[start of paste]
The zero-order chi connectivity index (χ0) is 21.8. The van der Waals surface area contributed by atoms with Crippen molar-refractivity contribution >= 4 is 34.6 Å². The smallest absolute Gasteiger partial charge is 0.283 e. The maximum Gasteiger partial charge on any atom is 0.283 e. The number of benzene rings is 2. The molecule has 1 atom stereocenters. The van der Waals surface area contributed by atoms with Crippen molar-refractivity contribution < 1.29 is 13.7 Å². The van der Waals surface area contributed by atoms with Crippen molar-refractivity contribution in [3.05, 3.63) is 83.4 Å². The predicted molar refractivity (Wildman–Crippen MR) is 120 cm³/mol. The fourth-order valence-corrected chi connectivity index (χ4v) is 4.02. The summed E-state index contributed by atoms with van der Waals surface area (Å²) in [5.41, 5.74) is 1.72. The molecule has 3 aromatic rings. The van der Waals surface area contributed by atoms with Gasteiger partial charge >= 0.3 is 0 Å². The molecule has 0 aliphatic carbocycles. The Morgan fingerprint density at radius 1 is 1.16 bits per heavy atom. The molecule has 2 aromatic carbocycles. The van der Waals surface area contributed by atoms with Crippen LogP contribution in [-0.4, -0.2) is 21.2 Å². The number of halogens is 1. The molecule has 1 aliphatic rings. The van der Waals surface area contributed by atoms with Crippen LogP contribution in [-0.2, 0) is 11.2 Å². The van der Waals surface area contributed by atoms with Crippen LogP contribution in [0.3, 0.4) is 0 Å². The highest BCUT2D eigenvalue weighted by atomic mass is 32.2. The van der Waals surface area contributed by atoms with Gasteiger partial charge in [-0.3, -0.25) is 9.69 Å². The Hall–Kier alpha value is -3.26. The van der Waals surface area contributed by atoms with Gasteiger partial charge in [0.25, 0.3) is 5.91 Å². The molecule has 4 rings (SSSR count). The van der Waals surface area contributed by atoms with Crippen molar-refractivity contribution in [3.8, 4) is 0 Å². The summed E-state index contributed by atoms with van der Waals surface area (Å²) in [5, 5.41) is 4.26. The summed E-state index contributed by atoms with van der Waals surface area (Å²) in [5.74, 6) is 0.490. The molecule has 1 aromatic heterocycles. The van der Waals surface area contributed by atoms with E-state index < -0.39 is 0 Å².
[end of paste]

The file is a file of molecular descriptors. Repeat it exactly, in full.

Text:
The zero-order chi connectivity index (χ0) is 21.8. The van der Waals surface area contributed by atoms with Crippen molar-refractivity contribution >= 4 is 34.6 Å². The smallest absolute Gasteiger partial charge is 0.283 e. The maximum Gasteiger partial charge on any atom is 0.283 e. The number of benzene rings is 2. The molecule has 1 atom stereocenters. The van der Waals surface area contributed by atoms with Crippen molar-refractivity contribution < 1.29 is 13.7 Å². The van der Waals surface area contributed by atoms with Crippen molar-refractivity contribution in [3.05, 3.63) is 83.4 Å². The predicted molar refractivity (Wildman–Crippen MR) is 120 cm³/mol. The fourth-order valence-corrected chi connectivity index (χ4v) is 4.02. The summed E-state index contributed by atoms with van der Waals surface area (Å²) in [5.41, 5.74) is 1.72. The molecule has 3 aromatic rings. The van der Waals surface area contributed by atoms with Gasteiger partial charge >= 0.3 is 0 Å². The molecule has 0 aliphatic carbocycles. The Morgan fingerprint density at radius 1 is 1.16 bits per heavy atom. The molecule has 2 aromatic carbocycles. The van der Waals surface area contributed by atoms with Crippen LogP contribution in [-0.4, -0.2) is 21.2 Å². The number of halogens is 1. The molecule has 1 aliphatic rings. The van der Waals surface area contributed by atoms with Crippen LogP contribution in [-0.2, 0) is 11.2 Å². The van der Waals surface area contributed by atoms with Crippen LogP contribution in [0.3, 0.4) is 0 Å². The highest BCUT2D eigenvalue weighted by atomic mass is 32.2. The van der Waals surface area contributed by atoms with Gasteiger partial charge in [-0.3, -0.25) is 9.69 Å². The Hall–Kier alpha value is -3.26. The van der Waals surface area contributed by atoms with Gasteiger partial charge in [0.25, 0.3) is 5.91 Å². The molecule has 4 rings (SSSR count). The van der Waals surface area contributed by atoms with Crippen molar-refractivity contribution in [3.8, 4) is 0 Å². The summed E-state index contributed by atoms with van der Waals surface area (Å²) in [5, 5.41) is 4.26. The summed E-state index contributed by atoms with van der Waals surface area (Å²) in [5.74, 6) is 0.490. The molecule has 1 aromatic heterocycles. The van der Waals surface area contributed by atoms with E-state index < -0.39 is 0 Å².